Homemade cherry pop-tart!
Pop-tarts are a treat that brings back memories from childhood. We used to get the strawberry (no icing) and brown sugar varieties. There was also the occasional cherry and grape. Does anyone remember grape pop-tarts? I have heard and read that they discontinued the grape pop-tart a while back. Apparently Kellogg has added a wild grape flavor to replace the old grape. Did they think "wild" grape would be more appealing?
Rolled out dough (homemade too, of course).
Of course if you consumed pop-tarts you also probably ate a toaster streudel at one point too. Toaster streudels were far superior to the pop-tart - with their flaky crust and warm icing. The fruit filling even resembled actual fruit (well sort of). You could even draw sweet pictures with the icing packets. But I don't think Toaster streudels could ever compete with the plethora of flavoring offerings for pop-tarts. Have you seen some of the new flavors? Hot fudge sundae, really? I mean kids could pretend a strawberry pop-tart was an acceptable breakfast, but ice cream in a pastry pocket form? I don't think so.
Just a spoonful (or two) of cherry jam.
But regardless of their nutritional value, pop-tarts will always have a nostalgic place in my heart. And pastry chefs across the country realize the nostalgic power of the pop-tart, putting their own versions on dessert menus. I ate a rather fine pop-tart at Tremont 647 in Boston a couple years ago.
Baking in the oven at 425 F. I could barely contain my excitement!
I have been meaning to create my own gourmet spin on the pop-tart, but didn't get around to it until NOW. Cherries have been on my mind for a couple weeks, and with a fresh supply from the farmer's market I knew I wanted to create a cherry pop-tart. Their are three key ingredients to making your own pop-tart: 1)pie crust 2)jam 3)icing.
Now I made my own pie crust, jam, and icing cuz that's how I do. My mother created this "everything from scratch" mentality, so you can thank her for that. :) Luckily I had some pie crust in the freezer, so it didn't take me ages. If you want to make your own dough from scratch I would make it the night before. Make the jam two nights before, that way you won't feel like you've spent 6 hours making pop-tarts.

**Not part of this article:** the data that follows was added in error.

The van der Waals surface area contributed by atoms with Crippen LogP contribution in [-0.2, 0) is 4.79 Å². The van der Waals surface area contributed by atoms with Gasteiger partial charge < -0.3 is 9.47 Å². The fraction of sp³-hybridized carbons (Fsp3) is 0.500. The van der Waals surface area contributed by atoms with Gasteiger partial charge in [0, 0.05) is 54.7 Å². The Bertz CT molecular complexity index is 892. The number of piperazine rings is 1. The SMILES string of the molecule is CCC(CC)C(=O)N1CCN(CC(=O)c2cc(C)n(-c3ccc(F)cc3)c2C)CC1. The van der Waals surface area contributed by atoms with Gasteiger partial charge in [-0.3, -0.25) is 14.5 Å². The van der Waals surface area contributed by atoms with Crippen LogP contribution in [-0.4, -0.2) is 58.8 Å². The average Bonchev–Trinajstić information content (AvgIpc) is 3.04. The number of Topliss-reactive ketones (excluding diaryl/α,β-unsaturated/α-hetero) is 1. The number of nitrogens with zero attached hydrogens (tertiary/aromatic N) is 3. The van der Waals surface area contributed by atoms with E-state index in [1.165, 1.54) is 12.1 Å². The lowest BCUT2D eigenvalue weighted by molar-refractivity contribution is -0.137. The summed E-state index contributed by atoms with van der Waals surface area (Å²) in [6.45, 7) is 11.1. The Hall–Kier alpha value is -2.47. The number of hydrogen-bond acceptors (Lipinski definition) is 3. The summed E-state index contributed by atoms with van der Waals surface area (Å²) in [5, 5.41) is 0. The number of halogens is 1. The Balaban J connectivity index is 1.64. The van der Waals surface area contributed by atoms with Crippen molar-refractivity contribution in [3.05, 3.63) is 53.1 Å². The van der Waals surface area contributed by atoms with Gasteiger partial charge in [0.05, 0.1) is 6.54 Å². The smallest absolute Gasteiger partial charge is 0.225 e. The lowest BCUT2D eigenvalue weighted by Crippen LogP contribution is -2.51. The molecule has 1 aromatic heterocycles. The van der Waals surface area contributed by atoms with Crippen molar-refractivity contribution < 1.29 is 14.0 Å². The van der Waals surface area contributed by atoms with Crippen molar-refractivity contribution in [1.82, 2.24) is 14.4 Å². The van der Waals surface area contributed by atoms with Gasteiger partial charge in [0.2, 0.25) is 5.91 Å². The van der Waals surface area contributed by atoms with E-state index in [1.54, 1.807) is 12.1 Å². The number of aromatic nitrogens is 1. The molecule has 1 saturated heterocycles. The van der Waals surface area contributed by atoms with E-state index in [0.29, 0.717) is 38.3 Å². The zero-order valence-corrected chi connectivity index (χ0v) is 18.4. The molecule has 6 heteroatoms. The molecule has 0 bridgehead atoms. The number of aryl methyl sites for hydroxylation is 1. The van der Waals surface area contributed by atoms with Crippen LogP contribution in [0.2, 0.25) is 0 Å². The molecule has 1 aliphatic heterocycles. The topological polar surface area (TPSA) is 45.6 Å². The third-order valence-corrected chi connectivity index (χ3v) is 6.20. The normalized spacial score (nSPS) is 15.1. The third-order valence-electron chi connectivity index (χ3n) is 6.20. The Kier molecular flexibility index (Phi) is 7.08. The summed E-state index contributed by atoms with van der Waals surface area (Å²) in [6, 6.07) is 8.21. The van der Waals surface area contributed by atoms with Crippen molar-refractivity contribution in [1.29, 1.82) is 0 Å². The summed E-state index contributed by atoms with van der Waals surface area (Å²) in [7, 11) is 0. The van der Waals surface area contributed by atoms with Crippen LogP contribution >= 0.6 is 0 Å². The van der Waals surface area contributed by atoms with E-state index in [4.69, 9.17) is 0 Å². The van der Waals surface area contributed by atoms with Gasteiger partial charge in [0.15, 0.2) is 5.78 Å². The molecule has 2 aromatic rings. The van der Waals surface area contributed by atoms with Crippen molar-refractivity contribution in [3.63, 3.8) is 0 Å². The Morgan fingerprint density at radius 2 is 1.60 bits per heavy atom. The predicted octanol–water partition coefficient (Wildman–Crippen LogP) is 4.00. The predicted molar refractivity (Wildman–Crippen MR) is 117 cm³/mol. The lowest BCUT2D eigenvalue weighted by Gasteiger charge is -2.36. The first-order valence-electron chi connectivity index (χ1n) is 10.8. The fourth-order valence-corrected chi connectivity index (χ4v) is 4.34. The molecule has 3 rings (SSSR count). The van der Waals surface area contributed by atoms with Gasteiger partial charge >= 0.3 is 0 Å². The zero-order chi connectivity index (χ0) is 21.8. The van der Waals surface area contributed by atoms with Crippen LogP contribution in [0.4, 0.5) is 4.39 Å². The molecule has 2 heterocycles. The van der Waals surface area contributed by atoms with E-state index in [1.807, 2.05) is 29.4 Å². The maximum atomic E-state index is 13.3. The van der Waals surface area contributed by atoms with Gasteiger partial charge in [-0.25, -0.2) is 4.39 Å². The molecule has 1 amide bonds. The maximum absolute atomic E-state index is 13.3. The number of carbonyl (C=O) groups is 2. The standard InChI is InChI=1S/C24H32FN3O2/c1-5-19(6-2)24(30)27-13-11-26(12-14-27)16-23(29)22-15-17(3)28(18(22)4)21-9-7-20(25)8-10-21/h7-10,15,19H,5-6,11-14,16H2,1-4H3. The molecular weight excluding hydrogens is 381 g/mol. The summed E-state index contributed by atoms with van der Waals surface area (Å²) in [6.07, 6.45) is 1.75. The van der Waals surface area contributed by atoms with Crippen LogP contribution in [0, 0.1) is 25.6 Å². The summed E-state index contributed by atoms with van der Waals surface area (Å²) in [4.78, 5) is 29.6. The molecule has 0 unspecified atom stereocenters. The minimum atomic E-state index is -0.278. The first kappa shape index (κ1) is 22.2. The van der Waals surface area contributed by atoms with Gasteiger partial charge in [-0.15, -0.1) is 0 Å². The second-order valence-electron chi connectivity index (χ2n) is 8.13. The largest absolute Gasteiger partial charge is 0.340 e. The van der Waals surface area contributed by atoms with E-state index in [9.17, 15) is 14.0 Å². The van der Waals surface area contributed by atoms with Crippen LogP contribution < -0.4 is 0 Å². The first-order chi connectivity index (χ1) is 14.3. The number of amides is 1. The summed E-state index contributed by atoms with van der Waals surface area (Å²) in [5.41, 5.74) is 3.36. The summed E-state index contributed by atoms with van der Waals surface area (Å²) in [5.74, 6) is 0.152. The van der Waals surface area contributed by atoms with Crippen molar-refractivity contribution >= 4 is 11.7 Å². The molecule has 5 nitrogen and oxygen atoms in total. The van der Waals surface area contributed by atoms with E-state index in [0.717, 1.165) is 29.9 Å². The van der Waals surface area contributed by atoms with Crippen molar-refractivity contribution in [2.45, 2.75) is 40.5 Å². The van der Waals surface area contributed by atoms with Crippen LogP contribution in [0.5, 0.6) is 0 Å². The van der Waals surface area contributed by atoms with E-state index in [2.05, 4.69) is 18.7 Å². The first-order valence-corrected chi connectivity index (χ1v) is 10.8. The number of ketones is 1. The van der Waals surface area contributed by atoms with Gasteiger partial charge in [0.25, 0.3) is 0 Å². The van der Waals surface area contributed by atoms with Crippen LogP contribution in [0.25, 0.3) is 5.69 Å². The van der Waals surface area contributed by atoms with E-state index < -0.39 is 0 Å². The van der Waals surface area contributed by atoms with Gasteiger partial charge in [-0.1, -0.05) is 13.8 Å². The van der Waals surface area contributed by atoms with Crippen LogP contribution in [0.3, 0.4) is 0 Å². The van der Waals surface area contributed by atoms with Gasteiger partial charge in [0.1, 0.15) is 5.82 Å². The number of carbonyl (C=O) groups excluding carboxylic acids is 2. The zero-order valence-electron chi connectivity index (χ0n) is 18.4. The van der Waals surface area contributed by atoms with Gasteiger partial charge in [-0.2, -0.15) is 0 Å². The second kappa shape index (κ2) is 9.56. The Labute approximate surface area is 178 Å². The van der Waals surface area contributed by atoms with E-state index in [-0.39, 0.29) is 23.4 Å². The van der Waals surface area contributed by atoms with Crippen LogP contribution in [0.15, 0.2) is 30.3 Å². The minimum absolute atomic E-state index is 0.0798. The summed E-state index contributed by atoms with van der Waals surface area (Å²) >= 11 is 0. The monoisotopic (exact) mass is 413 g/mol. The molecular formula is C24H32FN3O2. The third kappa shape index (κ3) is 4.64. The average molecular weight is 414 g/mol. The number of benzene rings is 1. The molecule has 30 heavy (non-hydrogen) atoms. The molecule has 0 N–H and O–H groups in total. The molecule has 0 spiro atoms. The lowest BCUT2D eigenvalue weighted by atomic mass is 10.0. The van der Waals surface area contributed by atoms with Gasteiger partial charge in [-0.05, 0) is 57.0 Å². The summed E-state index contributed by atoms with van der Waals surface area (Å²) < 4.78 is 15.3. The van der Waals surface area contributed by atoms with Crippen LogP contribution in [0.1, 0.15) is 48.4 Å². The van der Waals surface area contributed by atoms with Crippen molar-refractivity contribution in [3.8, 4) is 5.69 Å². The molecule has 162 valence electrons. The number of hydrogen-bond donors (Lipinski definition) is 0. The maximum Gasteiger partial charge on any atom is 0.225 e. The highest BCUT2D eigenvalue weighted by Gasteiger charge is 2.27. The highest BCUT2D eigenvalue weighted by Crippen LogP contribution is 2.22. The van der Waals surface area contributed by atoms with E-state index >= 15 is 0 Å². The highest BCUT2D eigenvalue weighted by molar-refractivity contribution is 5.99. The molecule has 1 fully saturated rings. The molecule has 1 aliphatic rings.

Beautiful pockets of goodness.
The "jam" I made came together in a cinch. I chopped up three cups of cherries, threw them in a pot with 1/4 cup of sugar, juice from one lime, and lime zest. I cooked it on medium low for 40 minutes or so. You want to make sure the excess water boils off, so that the mixture is thick and chunky. This was more of a "quick" jam.
Preheat the oven to 425 degrees F. While the jam cools off you can start rolling out your pie dough. Roll the dough out really thin - 1/8 in or so. I cut the dough into rectangles that were about 4 x 3 in (some looked more like 5x2). Put the dough back in the fridge for 15 minutes before you fill them.
Pink frosting what could be sweeter?
Once the jam has cooled, spoon on a couple tablespoons. You don't want to overfull the pockets, as they will burst open in the oven. Place a second rectangle on top. Using a fork, press the sides together to form a seal. Using the fork, poke a couple holes in the top of the pop-tart to allow some steam to escape during baking. Bake for 10-12 minutes. Mine needed about 12 minutes.
Make the icing using 1 cup confectioner's sugar and 1 teaspoon milk. I used part of it to drizzle over half of the pop-tarts. Then I added four drops of red dye to make pink icing for the second half.
This Googler approves!
These pop-tarts were flaky and butter. The cherry jam filling was tart and sweet. The icing made them visually stunning and added the right amount of sweetness to counter the buttery pastry and tart filling. These were a hit! They might be one of the best things I have baked. These would be wonderful to serve at a brunch, people will love you for it.
Verdict: Three JAMS!